Anterior cord syndrome. This typically involves damage to the front part of your spinal cord. It can cause weakness or paralysis in your arms and legs. The extent varies from mild weakness to complete paralysis.

Posterior cord syndrome. This type of spinal cord injury involves damage to the back part of your spinal cord. It causes loss of sensation or movement in parts of your body below the level of injury or both. The severity depends on which nerves are affected. For example, a posterior cord syndrome just above the waist would affect leg movement and sensation but not arm movement or sensation because nerves for arms travel further down the spine than those for legs do.

Central cord syndrome (also called Brown-Séquard syndrome). This type affects only one side of your body at a time (rather than both sides together), causing weakness or paralysis in an arm, leg, or both depending on where it occurs along the length of your spinal cord.

Some Injury symptoms don’t show right away sometimes.

When you are involved in an auto accident, the medical bills can pile up quickly. But there’s another side to these accidents that you may not be aware of: the legal side.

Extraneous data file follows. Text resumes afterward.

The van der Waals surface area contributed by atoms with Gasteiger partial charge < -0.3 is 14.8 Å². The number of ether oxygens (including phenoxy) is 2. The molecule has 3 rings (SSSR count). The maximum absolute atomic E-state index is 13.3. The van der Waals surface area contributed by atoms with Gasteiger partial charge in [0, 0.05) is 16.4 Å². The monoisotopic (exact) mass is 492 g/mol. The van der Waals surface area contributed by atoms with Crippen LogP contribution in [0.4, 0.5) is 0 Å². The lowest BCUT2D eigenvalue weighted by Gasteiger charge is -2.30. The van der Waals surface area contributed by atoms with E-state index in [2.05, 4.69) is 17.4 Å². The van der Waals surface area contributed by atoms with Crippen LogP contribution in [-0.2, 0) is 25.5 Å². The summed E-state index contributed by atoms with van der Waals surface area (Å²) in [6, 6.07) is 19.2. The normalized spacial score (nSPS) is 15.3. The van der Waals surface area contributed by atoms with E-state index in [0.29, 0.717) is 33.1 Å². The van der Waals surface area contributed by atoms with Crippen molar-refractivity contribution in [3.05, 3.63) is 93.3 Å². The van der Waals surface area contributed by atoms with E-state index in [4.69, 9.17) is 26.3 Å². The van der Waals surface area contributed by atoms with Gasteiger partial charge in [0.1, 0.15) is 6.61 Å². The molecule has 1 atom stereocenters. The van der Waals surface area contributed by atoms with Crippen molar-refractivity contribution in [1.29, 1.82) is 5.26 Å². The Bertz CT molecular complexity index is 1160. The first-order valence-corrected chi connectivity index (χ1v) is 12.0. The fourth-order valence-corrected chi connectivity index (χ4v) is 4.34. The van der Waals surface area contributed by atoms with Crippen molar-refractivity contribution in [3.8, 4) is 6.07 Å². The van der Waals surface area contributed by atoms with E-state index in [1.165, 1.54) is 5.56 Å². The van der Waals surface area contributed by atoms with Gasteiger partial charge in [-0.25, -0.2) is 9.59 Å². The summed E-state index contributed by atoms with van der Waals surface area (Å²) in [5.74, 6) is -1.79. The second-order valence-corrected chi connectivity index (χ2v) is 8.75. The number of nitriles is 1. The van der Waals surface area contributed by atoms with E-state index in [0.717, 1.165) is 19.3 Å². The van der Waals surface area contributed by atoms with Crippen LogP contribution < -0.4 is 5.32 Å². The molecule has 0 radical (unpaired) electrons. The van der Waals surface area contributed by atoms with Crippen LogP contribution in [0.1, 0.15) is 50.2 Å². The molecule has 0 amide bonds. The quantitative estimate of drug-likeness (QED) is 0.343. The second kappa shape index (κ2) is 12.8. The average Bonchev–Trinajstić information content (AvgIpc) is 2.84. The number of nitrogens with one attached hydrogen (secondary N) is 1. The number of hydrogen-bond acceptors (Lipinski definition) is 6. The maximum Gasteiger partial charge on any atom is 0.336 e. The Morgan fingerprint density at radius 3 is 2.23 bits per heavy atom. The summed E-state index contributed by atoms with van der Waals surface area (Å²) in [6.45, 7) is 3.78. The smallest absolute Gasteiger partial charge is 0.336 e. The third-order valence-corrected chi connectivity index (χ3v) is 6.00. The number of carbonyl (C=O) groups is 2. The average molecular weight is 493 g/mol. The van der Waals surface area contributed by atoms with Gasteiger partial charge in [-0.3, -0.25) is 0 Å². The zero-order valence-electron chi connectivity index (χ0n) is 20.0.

Like many other states, Texas recognizes that the symptoms of a car accident injury may not appear until days or even months after the crash. That’s why it’s important to consult a personal injury attorney as soon as possible after your accident.

Injuries take time to manifest themselves, so it may be weeks or months before they become apparent. In some cases, it could take years before symptoms show up and doctors can confirm that they were caused by an accident. This means that some people will try to deny liability even when they know they’re at fault because they don’t want to pay out compensation until they absolutely have to do so.

The longer you wait to seek medical attention, the more difficult it will be to prove your injuries are related to the accident. In some cases, your medical records may even be destroyed by insurance companies who want to minimize their payouts by denying your claim.

Credits To Atty. Ben Dominguez

The past 27 years Ben has successfully litigated high-profile cases resulting in damages paid to his clients and obtained not guilty verdicts and dismissals on behalf of his clients facing serious criminal charges.

Ben has appeared in front of the Texas House and Senate Committees to speak about pending legislation, was a guest on the Texas House Floor for the Governor’s State of the State Address, written the script for a TV commercial for the winning gubernatorial candidate in a governor’s race. Mr. Dominguez has also appeared in industrial commercials filmed in